What College Admissions Officers Want
If you’re one our nation’s rising seniors, you’re gearing up to apply to colleges over the next 12 months. The process seems daunting from the outset. Not only do you have several online application forms looming ahead of you, but you also have to:
• prepare for and take standardized tests (SAT, ACT, and possibly SAT IIs)
• continue and excel in your extracurricular activities
• write existential personal statements that expose your innermost thoughts and feelings
• ask for glowing teacher and counselor recommendations
• spend weekends and vacations visiting colleges or weekday evenings attending admissions presentations in your community or high school
• interview with alumni or admissions personnel
• and research and apply to scholarship opportunities
– all while keeping up your grades in the most rigorous courses available to you.
So with all of these obligations, where should you really be focusing your time and attention? Or, in other words, what are colleges really looking for when they evaluate candidates?
First and foremost, most colleges will evaluate your academic record. This is what makes or breaks most students. Grades, course selection, and standardized test scores demonstrate your college readiness, and if you don’t measure up to the thousands of other American and international applicants who are applying to the same schools that you are, your file will almost immediately make its way into the “Denial Pile.”
The best way to avoid this fate with a substandard transcript and testing record, meaning you academically sit in the lower 25th percentile of applicants, is to be a member of an underrepresented minority, a celebrity or child of a wealthy donor (known as development cases), a recruited athlete, or someone who has overcome difficult circumstances to become a college bound student. Sometimes there’s something in your portfolio that indicates that you will meet an unfulfilled campus need, but that is difficult to determine from the outside and you shouldn’t count on it!
If you’re at or above that 25th percentile point, that’s where a great application can make a difference in whether or not you get admitted to the college of your choice. Of course, that depends on whether or not a college uses a holistic admissions process. If they don’t, your test scores and GPA will be placed within a matrix, and if you fall below the cut off point, you will simply not make the cut. In cases where colleges do use a holistic admissions process, you will need to:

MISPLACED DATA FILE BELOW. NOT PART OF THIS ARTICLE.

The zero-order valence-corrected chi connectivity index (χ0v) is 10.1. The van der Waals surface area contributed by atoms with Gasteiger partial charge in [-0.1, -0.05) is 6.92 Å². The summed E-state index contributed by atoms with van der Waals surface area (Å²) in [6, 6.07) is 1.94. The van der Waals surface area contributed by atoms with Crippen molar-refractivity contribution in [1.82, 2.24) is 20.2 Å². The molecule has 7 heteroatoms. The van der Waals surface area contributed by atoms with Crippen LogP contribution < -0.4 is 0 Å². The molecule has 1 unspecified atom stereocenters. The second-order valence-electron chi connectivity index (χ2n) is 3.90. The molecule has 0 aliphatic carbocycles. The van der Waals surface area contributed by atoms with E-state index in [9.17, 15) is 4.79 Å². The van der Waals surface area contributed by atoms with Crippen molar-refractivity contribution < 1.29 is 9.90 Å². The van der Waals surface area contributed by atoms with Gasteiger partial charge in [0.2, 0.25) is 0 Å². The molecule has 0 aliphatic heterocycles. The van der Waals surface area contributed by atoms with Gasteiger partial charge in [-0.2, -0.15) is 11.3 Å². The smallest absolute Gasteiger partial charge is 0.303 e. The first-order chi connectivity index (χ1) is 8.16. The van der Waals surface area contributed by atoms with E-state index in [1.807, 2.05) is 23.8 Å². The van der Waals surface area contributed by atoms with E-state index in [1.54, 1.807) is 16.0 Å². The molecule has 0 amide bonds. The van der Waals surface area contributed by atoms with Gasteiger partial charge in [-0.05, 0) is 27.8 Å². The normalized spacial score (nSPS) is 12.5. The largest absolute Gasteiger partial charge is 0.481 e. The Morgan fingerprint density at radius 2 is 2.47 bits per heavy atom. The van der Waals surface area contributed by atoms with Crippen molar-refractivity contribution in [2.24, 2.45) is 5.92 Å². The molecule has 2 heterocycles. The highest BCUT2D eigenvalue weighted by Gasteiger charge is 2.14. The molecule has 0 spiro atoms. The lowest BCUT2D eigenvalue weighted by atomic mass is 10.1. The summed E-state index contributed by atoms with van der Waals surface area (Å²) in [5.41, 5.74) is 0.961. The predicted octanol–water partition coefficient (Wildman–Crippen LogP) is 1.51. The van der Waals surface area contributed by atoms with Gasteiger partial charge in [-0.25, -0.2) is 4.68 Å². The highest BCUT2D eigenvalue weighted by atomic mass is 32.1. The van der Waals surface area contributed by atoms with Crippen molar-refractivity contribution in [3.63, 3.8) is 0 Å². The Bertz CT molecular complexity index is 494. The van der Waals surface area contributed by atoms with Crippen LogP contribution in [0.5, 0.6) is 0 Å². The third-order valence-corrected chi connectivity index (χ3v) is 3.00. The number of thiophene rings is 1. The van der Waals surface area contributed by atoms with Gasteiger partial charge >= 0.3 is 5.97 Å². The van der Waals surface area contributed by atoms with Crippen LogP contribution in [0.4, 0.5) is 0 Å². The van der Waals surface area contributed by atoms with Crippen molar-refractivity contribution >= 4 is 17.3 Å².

• highlight your greatest contributions and achievements in the Activities section or in your résumé
• compose an interesting and articulate personal statement and supplemental essays
• demonstrate your love for learning, discipline, maturity, independence, growth, passion and grit in every item you submit
• show your enthusiasm for the school in your applications, essays, interviews and all other interactions with the college
• ensure that your letter writers substantiate your claims of greatness
• and explain any unusual circumstances that may have affected your academic performance over your 4 years of high school.
Colleges will be evaluating this material according to a number of factors that vary in importance from school to school. These criteria standardized by the Common Data Set include: Class Rank, Letters of Recommendation, Essays, Interview, Level of Applicant’s Interest, Extracurricular Activities, Volunteer Work, Particular Talent or Ability, Personal Character or Qualities, First Generation to Attend College, State Residency, Geographic Residence, Legacy Status, Religious Affiliation, Ethnicity, and Work Experience. This range in factors, as well as your lack of control over some of them, is what makes college admissions feel so nebulous, inexplicable or unfair at times.
And what if you’re in the top 25th percentile of applicants? Will your academic record guarantee you a spot in the upcoming class? Not necessarily. When colleges receive applications from stellar students, they may question whether or not you are using them as a “Safety School.” If they think you are, they could very well reject you. Or, if you’re applying to one of the nation’s top colleges, they will be looking at much more than your GPA and test scores to see how you will contribute to their community. In fact, over the last five years, 69% of applicants with perfect SAT scores did not get into Stanford. An admissions reader for Berkeley describes a similar situation at that premier public university, where students who would seem automatic admits actually get rejected because of the subjective element of the holistic process. As such, be cautious, and never assume that you will get into a school just because you are an academic star.
With that being said, you don’t have to be a victim of circumstance. Focus on your academics, then on everything else, and you will inevitably land somewhere great. Never forget that you are primarily a student – colleges after all are institutions of higher education. Once you adopt that mindset, everything else should fall into place.